Installing and Running WebKit in Linux Using Qt

Published 6 years 11 months ago on April 23, 2007 — 6 min read

I’m coming to appreciate more and more all of the hard work software developers perform. I wouldn’t consider myself an open source elitist, but there’s something special about the associated ideologies. When a large community of people band together to work on a project, a lot of fantastic products can be created.

One such product is WebKit, the open source Web browser rendering engine used by Safari (as well as a number of other products). It’s very important to keep in mind that Safari and WebKit are two very different things. Safari is a Web browser that uses WebKit as it’s rendering engine.

The WebKit developers put forth the effort to port WebKit to Qt, which is, as stated by the developers:

Qt is a comprehensive development framework that includes an extensive array of features, capabilities and tools that enable development of high-performance, cross-platform rich-client and server-side applications.

Qt is truly cross-platform and allows deployment on a wide range of hardware configurations, as opposed to other “cross-platform” products that are restricted to Windows and Mac OS X. The fact that the WebKit developers put forth the effort of porting to Qt4 gives users the ability to run their rendering engine on any platform. Thanks to their hard work, it’s quite easy to run a WebKit-based browser in Linux.

Preparing your Linux system for WebKit

I’d like to be explicit in saying that the following instructions are geared towards a fresh install of Ubuntu 7.04, but should be applicable to a wide variety of Linux distributions. First and foremost you’ll need to add extra repositories. After you have followed those steps we can begin.

There are a number of packages you’ll need to successfully build a Qt4 Web browser that uses WebKit.

sudo apt-get install libqt4-dev libxslt-dev gperf bison libsqlite3-dev flex build-essential subversion

There will be a lot of additional packages to install, so don’t be surprised if the list of packages for installation is significantly large.

Obtaining a nightly build of WebKit

Next, we’ll need to use Subversion to check out the WebKit source. The following command will check out files to a folder titled WebKit within your working directory, so be sure your working directory is appropriate (I used my home directory).

svn checkout http://svn.webkit.org/repository/webkit/trunk WebKit

You will be able to monitor the checkout process as each file is listed in your terminal.

Screenshot of Subversion checking out WebKit

The checkout will take some time, as there are quite a few files to download. When the checkout is complete, you’ll see the following message:

Screenshot of a completed Subversion checkout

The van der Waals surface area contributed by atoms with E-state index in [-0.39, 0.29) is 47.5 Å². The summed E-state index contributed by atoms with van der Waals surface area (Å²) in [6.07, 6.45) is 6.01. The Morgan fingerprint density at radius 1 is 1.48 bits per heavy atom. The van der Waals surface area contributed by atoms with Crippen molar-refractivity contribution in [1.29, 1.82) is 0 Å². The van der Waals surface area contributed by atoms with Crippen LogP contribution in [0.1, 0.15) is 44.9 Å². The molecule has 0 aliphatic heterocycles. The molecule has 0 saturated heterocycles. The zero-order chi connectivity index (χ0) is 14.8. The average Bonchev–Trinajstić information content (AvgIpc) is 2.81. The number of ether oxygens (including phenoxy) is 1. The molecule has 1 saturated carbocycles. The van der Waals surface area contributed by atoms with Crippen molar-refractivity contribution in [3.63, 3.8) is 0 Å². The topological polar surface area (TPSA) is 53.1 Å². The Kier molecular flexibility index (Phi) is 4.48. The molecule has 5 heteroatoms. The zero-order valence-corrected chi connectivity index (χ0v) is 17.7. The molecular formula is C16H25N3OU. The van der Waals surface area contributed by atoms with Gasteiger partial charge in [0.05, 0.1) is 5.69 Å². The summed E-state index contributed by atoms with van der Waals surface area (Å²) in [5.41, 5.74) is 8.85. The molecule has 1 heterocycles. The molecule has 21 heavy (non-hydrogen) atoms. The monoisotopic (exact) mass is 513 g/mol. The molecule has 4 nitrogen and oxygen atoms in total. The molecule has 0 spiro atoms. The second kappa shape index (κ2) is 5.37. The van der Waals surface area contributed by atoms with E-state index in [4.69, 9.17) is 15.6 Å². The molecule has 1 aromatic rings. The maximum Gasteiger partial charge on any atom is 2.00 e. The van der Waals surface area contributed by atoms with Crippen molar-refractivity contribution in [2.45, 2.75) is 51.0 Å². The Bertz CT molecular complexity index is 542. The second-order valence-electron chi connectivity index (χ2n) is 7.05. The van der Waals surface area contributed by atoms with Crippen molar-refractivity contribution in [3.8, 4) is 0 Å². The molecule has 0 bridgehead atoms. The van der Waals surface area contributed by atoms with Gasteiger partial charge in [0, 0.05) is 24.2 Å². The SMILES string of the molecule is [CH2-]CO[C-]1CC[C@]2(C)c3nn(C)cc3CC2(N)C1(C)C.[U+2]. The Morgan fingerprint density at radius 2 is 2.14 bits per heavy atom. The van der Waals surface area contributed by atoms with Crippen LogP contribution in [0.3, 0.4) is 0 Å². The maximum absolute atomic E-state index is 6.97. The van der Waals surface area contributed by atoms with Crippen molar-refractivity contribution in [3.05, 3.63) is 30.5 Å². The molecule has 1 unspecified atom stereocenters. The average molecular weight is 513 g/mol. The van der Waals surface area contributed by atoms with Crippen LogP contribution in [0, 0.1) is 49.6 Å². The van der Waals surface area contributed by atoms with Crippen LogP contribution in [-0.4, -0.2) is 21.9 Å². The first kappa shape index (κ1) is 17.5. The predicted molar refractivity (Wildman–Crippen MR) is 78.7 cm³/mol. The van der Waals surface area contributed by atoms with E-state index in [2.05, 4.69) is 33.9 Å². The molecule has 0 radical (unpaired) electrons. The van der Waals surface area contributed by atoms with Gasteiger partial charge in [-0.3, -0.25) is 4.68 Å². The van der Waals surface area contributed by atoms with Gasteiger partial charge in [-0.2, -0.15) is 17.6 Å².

Building your Qt4 WebKit browser

When the checkout is complete, you can initiate the build of your Qt4 WebKit browser using the following command:

QTDIR=/usr/share/qt4/ WebKit/WebKitTools/Scripts/build-webkit

The script will take a minute to prepare the build, and then the process will begin.

Screenshot of building a WebKit browser

This step can take quite a bit of time depending on your hardware configuration, so take a few minutes to have a cup of coffee and relax while your browser is being built. Your terminal will scroll with hundreds of lines of build commands and more, so don’t feel the need to sit and watch it build (unless you’re interested — I was).

Screenshot of building a WebKit browser

When your build is complete, you’ll see the following message:

Screenshot of a successful build of a Qt4 Web browser using WebKit

Running the browser

A successful build means you can run your Qt4 WebKit browser using the following command:

WebKit/WebKitBuild/Release/WebKitQt/QtLauncher/QtLauncher about:blank

A very basic browser window will appear with limited controls and an address bar. There will be some information scrolling in your terminal, but it can generally be disregarded.

Screenshot of a Qt4 Web browser using WebKit

You’ve now got a native WebKit browser to play around with in Linux. I took a second to attach the launch command to an entry in an panel using the WebKit icon. It’s more convenient than keeping the command saved somewhere to copy and paste when I’d like to test in WebKit.

WebKit Icon

You can also add your WebKit browser as an entry in your Applications menu using the menu editor if you prefer.

Some quirks I’ve come across so far

There are a few things that will appear out of place. First and foremost, you’ll notice that form inputs will have, what seem to be, a random background-color. I may be completely mistaken, but I haven’t looked into things deep enough to find the rhyme or reason behind the discrepancy. From what I can tell, if the input is styled with CSS, the style takes precedence over any ‘default’ colorization.

The next issue I’ve come across is that you’re not able to work with xHttpRequest. This is another issue I have not researched in enough detail, but if anyone has any insight regarding an inability to make use of XHR, I’d be interested in reading about it.

Finally, the only other quirk I’ve come across so far is that you’ll need to include http:// in any URL you enter in the address bar. While this may seem like a small detail to write about, after my first successful build I spent a few minutes thinking that something went wrong.

Things to keep in mind

Perhaps the most important thing to keep in mind is that you’re running a nightly build of WebKit, not the build Safari is using. The nightly versions are much more advanced than Safari’s WebKit, so some of the quirks that appear in Safari may be handled in your Qt4 browser.